In the matter of dress fashion is ever changing, and the clothes donned in the long ago would, were they not purloined and sold, come into fashion periodically. There is no originality in the matter of our clothes, and the 'latest fashion' is but an adaptation of some of the garments of our great-grandfathers. There is always some diffidence as to wearing the new thing for the first time, and the man who prides himself on being thoroughly up to date must endure a martyrdom of chaff and ridicule. Yet ere he has worn the last new thing a week it is copied and adopted by all the fellows in his set, and at once becomes the fashion. I have often been tempted to fancy that the up to date young man derives no small portion of his income from the. producers of some of the fashions he trots out.


When a fashionable thing becomes really popular, and is worn by the great of mass of people, it is at once discarded by the upper ten and a new style provided. The only fashion of recent years which never reached the masses (and it proved their sense) was the aesthetic one, beloved of Oscar Wilde and his cult.

There is no doubt that it was, in a measure, a picturesque costume, but its wearers did not go the right way even to make it the fashion with the classes, for they set it forth that if you wore the costume you must adopt the creeds and fads of the cult; you must attitudinise and 'flop' and be prepared to go into gushing ecsta[s]ies on every possible occasion. The aesthetes were conspicuous, but, though they had a following, they never were the fashion in the broad sense of the word.

It is told of a country American who saw an aesthetic 'dude' in New York for the first time that he remarked as he took in the figure and get-up, 'Great Scott! What strange things you dew see when you haven't got a gun.'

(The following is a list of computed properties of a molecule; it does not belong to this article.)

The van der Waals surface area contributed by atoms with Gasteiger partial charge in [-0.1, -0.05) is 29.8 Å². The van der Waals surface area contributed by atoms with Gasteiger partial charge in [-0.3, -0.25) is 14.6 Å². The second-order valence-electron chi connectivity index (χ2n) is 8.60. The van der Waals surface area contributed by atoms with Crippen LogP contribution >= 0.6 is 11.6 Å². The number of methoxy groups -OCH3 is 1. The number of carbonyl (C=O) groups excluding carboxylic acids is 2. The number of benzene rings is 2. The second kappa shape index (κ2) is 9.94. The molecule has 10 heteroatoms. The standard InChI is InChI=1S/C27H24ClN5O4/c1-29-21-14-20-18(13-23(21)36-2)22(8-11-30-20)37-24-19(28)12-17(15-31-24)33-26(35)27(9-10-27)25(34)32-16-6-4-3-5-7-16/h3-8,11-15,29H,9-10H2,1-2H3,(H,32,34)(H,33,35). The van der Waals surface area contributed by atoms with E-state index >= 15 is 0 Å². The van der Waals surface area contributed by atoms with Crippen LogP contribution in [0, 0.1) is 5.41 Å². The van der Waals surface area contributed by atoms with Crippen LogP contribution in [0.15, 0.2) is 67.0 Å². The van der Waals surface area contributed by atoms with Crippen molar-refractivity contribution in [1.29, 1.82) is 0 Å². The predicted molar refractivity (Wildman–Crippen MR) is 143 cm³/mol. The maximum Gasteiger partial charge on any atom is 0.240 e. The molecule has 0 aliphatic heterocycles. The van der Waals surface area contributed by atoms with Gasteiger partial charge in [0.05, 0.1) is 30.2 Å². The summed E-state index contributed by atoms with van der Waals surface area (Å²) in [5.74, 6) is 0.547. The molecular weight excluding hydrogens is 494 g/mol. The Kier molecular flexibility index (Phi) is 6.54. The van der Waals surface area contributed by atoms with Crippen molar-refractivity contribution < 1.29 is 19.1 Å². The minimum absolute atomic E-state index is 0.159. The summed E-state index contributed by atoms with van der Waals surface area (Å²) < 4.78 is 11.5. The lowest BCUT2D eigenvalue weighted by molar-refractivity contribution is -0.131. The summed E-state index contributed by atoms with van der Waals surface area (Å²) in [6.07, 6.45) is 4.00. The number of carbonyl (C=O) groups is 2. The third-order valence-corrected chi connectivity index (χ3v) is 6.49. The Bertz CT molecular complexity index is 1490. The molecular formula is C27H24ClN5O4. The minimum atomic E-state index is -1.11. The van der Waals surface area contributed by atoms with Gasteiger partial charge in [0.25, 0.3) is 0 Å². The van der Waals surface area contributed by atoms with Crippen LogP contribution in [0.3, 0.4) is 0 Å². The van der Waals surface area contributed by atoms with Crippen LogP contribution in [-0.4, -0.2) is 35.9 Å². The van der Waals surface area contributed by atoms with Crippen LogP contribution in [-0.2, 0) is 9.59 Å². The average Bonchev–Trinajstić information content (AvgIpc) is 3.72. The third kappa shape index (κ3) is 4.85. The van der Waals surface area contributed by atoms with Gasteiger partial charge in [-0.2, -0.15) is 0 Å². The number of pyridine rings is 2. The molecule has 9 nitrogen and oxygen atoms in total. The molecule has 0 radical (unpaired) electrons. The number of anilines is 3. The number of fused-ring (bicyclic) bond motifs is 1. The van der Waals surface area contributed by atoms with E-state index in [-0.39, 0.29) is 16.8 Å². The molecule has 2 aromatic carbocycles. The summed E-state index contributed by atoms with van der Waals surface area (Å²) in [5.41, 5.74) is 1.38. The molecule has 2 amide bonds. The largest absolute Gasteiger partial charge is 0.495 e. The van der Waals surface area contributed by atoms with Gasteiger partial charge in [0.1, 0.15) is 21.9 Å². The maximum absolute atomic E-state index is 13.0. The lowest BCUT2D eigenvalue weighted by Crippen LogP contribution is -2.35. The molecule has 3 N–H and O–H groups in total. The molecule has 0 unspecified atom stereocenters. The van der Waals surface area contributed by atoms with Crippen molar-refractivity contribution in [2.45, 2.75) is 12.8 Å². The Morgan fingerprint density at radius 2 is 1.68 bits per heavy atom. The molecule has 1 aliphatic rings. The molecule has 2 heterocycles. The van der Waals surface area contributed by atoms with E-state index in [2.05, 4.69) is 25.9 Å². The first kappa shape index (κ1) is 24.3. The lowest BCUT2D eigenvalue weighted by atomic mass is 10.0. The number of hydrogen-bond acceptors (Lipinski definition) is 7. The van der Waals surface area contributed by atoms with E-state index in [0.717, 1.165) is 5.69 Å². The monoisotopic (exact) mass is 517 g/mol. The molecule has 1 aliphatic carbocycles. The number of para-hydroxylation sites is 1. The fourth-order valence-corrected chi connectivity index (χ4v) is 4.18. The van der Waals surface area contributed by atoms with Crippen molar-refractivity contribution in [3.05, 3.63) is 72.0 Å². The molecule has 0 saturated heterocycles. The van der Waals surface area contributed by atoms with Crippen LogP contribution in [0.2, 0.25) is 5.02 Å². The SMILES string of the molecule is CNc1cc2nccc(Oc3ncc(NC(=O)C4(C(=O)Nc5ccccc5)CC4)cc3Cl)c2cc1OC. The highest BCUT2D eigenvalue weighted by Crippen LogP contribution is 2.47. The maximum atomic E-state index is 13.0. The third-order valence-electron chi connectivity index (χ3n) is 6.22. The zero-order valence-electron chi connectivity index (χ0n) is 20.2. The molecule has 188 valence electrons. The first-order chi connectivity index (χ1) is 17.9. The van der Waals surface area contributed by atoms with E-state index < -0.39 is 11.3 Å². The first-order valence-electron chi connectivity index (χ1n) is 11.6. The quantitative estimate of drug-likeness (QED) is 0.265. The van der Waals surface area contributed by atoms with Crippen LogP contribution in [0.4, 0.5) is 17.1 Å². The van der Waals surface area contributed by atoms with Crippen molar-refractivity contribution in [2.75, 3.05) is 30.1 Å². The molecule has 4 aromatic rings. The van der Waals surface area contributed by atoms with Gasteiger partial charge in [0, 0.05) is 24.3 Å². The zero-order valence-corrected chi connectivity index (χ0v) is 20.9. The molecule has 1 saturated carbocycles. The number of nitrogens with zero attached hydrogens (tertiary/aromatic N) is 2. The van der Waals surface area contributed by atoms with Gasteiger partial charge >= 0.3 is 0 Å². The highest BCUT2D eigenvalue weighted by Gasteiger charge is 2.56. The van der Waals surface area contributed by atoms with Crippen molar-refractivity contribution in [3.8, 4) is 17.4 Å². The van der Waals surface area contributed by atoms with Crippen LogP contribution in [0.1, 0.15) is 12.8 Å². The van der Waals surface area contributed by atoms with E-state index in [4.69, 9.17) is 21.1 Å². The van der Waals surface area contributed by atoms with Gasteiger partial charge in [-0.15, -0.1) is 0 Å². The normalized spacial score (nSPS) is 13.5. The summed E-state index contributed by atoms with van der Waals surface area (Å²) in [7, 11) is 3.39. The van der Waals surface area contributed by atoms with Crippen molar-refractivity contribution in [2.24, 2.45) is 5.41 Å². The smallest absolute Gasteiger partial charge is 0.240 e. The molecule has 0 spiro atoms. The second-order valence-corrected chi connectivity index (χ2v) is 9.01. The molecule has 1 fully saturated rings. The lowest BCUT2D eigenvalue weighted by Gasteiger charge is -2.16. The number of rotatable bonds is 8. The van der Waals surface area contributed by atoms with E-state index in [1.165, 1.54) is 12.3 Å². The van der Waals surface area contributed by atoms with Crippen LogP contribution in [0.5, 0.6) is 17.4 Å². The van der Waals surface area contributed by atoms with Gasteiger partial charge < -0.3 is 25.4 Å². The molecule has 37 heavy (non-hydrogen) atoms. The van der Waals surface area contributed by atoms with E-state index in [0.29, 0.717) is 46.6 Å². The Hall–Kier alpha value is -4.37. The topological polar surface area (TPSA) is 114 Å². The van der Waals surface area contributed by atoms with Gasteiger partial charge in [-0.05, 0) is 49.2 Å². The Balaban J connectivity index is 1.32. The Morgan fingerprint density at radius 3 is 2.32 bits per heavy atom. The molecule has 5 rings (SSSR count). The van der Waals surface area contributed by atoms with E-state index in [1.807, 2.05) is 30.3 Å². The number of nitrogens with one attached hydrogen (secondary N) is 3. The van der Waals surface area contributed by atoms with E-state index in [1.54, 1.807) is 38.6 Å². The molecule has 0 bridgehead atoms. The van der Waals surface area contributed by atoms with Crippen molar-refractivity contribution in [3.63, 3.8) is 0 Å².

The dude was in the fashion, the countryman was not, and no doubt the dude's contempt for the countryman would only have been equalled by the countryman's contempt for him. There is no limit to the absurdity and snobbishness of fashion, as witness the following which I saw in a London paper the other day:--

'Society (writes a West-end correspondent) is greatly exercised over a new fashion in hand-shaking. A little while ago we had a curious contrivance in vogue which, whilst it resembled the ungainly movements of some rheumatic bird, failed to convey to the mind of the "ordinary person" the slightest idea of intelligibility. A spasmodic movement of the upper limbs succeeded the death of this fashion, which, in its turn, was superseded by one in which a convulsive and rather alarming contraction of the muscles of the hands was considered to be de rigueur [required by fashion]. I hear, by-the-bye, that hand-shaking is to go out of fashion altogether, and that the old form of salutation, the raising of the hand to the lips, will come into vogue with the commencement of the season.'


How ridiculous the whole thing is! As if the ordinary mode of shaking hands was not good enough for any sensible set of human beings. What is to become of the heavy grip of friendship which, between man and man, has ere this meant more than words, and which between man and woman has expressed more, genuine sympathy and devotion than could the whole of the English language.

Once let this fashion come in, and, in the name of all that is sentimental, what are the poor unfortunate hand-squeezing lovers to do? Shades of Eros! They will have to invent a new method of silent intimation or rise as one (not [… original illegible]

At the present day the vagaries of fashion are robbing us of our best qualities and are calculated to injure us as a race. In literature, in art, and in the drama there is a leaning to unhealthiness, most of which is the outcome of fashion and the craving for something new.

All this has a tendency to vitiate the mind, and make the rising generation look with the eye of scepticism upon the things their fathers revered, and worship the things their fathers would in their young days have considered 'without the pale.'

Links to Related Material on Fashion

Links to Related Material on Wilde and Aestheticism

Last modified 24 April 2022